Some heart once prenant with celestial fire ,
Hands, that the rod of empire might have sway'd,
Or wak'd to ecstacy the living lyre.
But Knowledge to their eyes her ample page,
Rich with the spoils of Time did ne'er unroll;
Chill Penury repress'd their noble rage,
And froze the genial current of the soul.
Full many a gem


purest ray serene, The dark unfathom'd caves of Ocean bear: Full many a

flower is born to blush unseen, And waste its sweetness on the desert air. Some village Hampden, that with dauntless breast The little Tyrant of his fields withstood; Some mute inglorious Milton here may rest, Some Cromwell guiltless of his country's blood.

Th? applause of listning senates to command,
The threats of pain and ruin to despise,
To scatter plenty o'er a smiling land,
And read their history in a nation's eyes,
Their lot forbade: nor circumscrib'd alone
Their growing virtues, but their crimes confin'd ,
Forbade to wade through slaughter to a throne,
And shut the grates of mercy on mankind;
The struggling pangs of conscious Truth to hide ,
To quench the blushes of ingenuous Shame,
Or heap the shrine of Luxury and Pride
With incense kindled at the Muse's Dame.
Far from the madding crowd's ignoble strife ,
Their sober wishes never learn’d to stray;
Along the cool sequester'd vale of life
They kept the noiseless tenor of their way.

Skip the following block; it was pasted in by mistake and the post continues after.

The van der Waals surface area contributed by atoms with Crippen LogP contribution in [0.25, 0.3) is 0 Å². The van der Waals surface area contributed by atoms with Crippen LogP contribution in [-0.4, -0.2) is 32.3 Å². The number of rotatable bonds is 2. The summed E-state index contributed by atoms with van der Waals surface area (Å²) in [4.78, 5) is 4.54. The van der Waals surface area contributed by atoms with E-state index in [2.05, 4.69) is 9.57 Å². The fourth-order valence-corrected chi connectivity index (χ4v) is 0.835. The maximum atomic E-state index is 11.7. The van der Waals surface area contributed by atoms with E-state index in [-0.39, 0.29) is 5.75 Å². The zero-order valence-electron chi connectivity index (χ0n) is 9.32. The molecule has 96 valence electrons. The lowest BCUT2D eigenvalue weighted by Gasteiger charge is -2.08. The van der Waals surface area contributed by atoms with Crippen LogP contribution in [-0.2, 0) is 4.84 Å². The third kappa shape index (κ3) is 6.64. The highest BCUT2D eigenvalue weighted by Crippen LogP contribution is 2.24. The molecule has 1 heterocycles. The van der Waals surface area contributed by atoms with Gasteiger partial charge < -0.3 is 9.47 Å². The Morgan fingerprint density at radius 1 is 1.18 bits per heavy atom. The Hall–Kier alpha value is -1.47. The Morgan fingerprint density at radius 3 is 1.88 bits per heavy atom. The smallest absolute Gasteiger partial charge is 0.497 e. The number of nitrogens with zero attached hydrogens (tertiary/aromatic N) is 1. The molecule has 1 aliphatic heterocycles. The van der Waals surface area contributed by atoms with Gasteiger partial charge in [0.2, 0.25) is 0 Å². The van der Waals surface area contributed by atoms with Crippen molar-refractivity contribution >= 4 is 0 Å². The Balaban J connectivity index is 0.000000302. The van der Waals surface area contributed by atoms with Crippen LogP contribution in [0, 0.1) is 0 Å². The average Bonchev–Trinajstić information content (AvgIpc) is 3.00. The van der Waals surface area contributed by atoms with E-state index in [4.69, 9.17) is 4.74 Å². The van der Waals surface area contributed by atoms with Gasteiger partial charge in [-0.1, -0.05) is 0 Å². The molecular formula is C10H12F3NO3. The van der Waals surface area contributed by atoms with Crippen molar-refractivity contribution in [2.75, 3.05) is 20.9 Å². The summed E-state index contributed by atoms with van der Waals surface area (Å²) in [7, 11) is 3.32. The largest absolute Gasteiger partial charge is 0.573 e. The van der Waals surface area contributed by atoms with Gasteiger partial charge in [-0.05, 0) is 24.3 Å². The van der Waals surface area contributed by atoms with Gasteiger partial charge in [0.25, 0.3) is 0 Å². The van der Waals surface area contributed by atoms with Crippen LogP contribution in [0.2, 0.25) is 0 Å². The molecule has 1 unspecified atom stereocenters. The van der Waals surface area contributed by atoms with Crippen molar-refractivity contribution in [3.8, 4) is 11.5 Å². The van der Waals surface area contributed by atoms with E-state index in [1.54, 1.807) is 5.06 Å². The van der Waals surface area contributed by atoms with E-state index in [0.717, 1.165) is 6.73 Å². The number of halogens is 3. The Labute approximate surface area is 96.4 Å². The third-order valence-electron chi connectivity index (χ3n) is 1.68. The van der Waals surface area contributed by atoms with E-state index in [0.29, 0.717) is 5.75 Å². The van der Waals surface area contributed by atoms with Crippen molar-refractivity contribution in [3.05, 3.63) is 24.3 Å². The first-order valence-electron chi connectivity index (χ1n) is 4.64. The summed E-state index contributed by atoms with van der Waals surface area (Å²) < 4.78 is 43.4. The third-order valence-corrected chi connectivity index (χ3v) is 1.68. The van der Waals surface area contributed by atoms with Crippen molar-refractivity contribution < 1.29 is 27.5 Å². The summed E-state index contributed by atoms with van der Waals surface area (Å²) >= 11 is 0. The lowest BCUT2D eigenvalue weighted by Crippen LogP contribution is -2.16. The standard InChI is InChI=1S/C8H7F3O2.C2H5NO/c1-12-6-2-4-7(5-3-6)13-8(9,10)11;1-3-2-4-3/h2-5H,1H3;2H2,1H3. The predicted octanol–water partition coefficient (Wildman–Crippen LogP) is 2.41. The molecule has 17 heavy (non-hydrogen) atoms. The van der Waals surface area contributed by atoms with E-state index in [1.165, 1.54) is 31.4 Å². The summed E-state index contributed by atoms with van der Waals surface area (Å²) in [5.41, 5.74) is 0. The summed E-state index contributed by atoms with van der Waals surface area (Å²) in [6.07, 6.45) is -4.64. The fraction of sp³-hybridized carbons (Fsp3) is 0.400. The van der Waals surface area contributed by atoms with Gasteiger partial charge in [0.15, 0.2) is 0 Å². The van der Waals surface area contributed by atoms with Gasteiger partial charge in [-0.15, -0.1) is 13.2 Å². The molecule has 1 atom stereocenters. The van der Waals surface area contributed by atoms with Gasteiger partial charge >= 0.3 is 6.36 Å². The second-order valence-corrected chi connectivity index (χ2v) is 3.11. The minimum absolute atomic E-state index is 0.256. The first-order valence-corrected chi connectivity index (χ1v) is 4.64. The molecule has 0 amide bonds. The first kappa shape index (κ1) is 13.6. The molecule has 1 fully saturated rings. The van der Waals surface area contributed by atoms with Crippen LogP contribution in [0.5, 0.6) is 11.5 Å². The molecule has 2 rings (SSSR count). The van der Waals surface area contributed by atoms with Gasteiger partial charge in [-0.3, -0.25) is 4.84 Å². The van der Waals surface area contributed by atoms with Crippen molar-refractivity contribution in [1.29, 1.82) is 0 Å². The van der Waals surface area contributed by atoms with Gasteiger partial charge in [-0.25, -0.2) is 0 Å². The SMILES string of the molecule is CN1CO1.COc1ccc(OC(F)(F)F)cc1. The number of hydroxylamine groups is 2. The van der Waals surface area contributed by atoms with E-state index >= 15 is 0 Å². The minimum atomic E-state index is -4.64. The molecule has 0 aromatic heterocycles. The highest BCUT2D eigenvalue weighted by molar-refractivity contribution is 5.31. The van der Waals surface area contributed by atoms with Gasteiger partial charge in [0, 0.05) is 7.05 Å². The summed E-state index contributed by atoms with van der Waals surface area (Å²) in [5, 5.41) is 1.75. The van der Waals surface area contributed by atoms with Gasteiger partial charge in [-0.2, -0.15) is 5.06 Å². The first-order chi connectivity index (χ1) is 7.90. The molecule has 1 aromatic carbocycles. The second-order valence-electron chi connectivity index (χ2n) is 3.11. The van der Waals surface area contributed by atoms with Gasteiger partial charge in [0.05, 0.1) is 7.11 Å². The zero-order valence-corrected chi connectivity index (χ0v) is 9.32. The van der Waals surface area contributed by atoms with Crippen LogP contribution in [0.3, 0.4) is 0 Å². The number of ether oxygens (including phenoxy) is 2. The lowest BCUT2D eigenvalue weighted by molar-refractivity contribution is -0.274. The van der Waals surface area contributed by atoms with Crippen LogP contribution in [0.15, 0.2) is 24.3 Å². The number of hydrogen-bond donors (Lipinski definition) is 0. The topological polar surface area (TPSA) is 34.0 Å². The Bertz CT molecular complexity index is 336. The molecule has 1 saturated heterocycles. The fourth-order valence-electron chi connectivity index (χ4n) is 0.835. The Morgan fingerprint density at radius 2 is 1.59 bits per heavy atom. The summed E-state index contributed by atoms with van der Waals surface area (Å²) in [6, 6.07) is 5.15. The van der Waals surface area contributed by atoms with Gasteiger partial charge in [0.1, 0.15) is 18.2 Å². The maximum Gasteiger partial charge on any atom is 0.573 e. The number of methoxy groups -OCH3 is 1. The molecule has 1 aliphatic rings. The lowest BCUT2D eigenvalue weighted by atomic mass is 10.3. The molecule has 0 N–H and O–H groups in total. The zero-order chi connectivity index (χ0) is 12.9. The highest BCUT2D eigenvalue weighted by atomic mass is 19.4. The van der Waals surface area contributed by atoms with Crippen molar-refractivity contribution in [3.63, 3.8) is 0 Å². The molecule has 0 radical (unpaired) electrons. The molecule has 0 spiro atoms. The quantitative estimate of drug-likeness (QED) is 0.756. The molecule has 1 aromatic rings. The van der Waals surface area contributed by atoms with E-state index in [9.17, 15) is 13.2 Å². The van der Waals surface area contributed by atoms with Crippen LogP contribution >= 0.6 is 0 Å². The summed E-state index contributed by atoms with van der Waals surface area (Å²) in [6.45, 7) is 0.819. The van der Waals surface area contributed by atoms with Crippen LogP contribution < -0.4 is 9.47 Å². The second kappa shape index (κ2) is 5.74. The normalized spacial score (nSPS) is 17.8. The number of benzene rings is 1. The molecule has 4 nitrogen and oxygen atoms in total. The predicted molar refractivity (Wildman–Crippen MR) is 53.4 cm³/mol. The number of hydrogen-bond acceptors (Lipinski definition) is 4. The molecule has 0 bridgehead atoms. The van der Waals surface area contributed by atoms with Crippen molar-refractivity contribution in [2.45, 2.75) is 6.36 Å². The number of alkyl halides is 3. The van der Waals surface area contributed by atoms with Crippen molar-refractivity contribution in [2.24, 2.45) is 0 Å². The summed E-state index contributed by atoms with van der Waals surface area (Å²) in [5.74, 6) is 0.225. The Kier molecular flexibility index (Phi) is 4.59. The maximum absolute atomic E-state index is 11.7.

Yet ev’n these bones from insult to protect,
Some frail memorial still erected nigh,
With uncouth rhymes and shapeless sculpture

Implores the passing tribute of a sigh.

their years, spelt by th' unletter'd The place of fame and elegy supply; And many a holy text around she strews, That teach the rustic moralist to die. For who, to dumb forgetfulness a prey, This pleasing anxious being e'er resignd, Left the warm precincts of the cheerful day, Nor cast one longing ling’ring look behind? On some fond breast the parting soul relies, Some pious drops the closing eye requires; Ev'n from the tomb the voice of Nature cries Ev'n in our ashes live their wonted fires. For thee, who mindful of th' unhonour'd Dead Dost in these lines their artless tale relate; If chance, by lonely Contemplation led, Some kindred Spirit shall inquire thy fate,


Muse ,

the lawn,


Haply some hoary-headed swain may say,

Oft have we seen him at the peep of dawn,

Brushing with hasty steps the dew away To meet the sun upon the upland lawn. · There at the foot of yonder nodding beech , · That wreaths its old fantastic roots so high,

His listless length at noontide would he stretch, ? And pore upon

the brook that bubbles by. ? Hard by yon wood, now smiling, as in scorn,

Mutt'ringh is wayward fancies he would rove;

Now drooping, woeful wan, like one forlorn, 'Or craz'd with care, or crossd in hopeless love. ' One morn I miss'd him on th' accustom'd hill,

Along the heath, and near his favourite tree; ' Another came; nor yet beside the rill, ' Nor up

nor at the wood was · The next with dirges due in sad array, Slow through the church-way path we saw him

borne: Approach and read (for thou canst read) the lay, · Grav'd on the stone, beneath

The Epitaph. Hin rests his head upon the lap of Earth, A Youth to Fortune and to Fame unknown: Fair Science frown'd not on his humble birth, And Melancholy mark'd him for her own. Large was his bounty and his soul sincere, Heav'n did a recompence as largely send: He gave

to Mis'ry all he had, a tear, He gain'd from Heav'n ('twas all he wish'd)

a friend. No farther seek his merits to disclose, Or draw his frailties from their dread'abode, (There they alike in trembling hope repose) The bosom of his Father and his God. GRAT.

yon aged thorn.